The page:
- Observe. Seeing what somebody is doing and translating it into specific notes.
- Listen. Being present and conscious of other people.
- Diagnose. Clearly determining if somebody’s efforts require praise or correction, taking into account both team and individual performance as well as your own biases.
- Evaluate. Figuring out if the feedback will actually shift performance or if it’s just an opinion better kept to yourself.
- Guage. Finding the best time to give feedback so that it has maximum impact and doesn’t hinder performance.
- Tailor. Learning the best way to deliver feedback to each person.
How do effective feedback givers think and act?
This process can work like muscle memory – the more your leaders use it, the more likely these habits will become second nature to them. So this business incorporates these six concepts into onboarding and ongoing leadership management training. It even frames their recruitment interview questions.
3. Give and take notes
Does everyone in your company believe they are working in a feedback-oriented organisation? One way to do this is by normalising the taking and giving of ‘notes’.
Whether they work in the military, international sport or the arts, high-performing people said notes from coaches, directors, generals are the key to quality and timely feedback.
For example, a mining organisation might set specific KPIs for each person, outlining clear goals and priorities such as maximising truck availability, or optimising the cost of labour. With clear performance criteria, it’s simpler to take and share notes on an individual’s performance through a more collaborative feedback conversation. Managers can ask what can be done to empower team members to reach their targets. Or they might check in with frontline staff about what did and did not work. And employees can communicate where bottlenecks and issues are. Sometimes we even see third-party coaches come in and walk leaders and team members through these conversations.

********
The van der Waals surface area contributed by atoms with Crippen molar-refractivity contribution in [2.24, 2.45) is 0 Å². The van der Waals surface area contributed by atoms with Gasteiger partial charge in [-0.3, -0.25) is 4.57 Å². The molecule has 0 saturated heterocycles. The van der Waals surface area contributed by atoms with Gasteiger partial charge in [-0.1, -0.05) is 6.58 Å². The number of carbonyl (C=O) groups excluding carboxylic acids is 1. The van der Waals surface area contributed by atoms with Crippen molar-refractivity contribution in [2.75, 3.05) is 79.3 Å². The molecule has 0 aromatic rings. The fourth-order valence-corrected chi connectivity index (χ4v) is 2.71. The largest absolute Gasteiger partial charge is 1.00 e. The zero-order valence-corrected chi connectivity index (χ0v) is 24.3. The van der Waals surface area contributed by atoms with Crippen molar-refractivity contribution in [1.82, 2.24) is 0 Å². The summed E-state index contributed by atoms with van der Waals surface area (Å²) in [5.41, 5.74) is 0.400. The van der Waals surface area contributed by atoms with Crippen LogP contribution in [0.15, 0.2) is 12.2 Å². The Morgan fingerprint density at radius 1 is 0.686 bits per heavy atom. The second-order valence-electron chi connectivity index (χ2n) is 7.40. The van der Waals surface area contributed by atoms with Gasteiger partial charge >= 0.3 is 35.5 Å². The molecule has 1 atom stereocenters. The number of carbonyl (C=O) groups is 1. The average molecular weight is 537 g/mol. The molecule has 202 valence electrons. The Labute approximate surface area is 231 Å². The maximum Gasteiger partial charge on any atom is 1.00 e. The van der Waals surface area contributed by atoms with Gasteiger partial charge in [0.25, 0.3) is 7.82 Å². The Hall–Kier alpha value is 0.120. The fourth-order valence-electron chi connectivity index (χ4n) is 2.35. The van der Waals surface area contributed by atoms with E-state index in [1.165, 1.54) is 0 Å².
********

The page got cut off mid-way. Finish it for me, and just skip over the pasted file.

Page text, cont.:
Normalising (and even institutionalising) note-taking and feedback giving goes a long way toward making sure your people are held accountable. And that’s an important aspect of building feedback-hungry individuals, which we’ll look at in more details in the next article in this series.
Once you’ve built the right environment for performance management, you need to help your leadership team continually improve their capability to share that feedback. Finding the balance between structure and humanity is the key – and only a conscious focus on both will make effective performance conversations part of your culture.
It’s not breaking news that many leaders still struggle to provide effective feedback. But by venturing outside the office and looking at performance management through a different lens, we can define the measurable traits of high-performing leaders. Then we can create a simple – highly teachable – mental model to equip leaders with the thought process to optimise the feedback they provide. From that framework comes a radically human performance management model – one that delivers improved results across entire organisations.
To learn more, download our report Performance Management: A bold new perspective on how individuals, teams and organisations excel.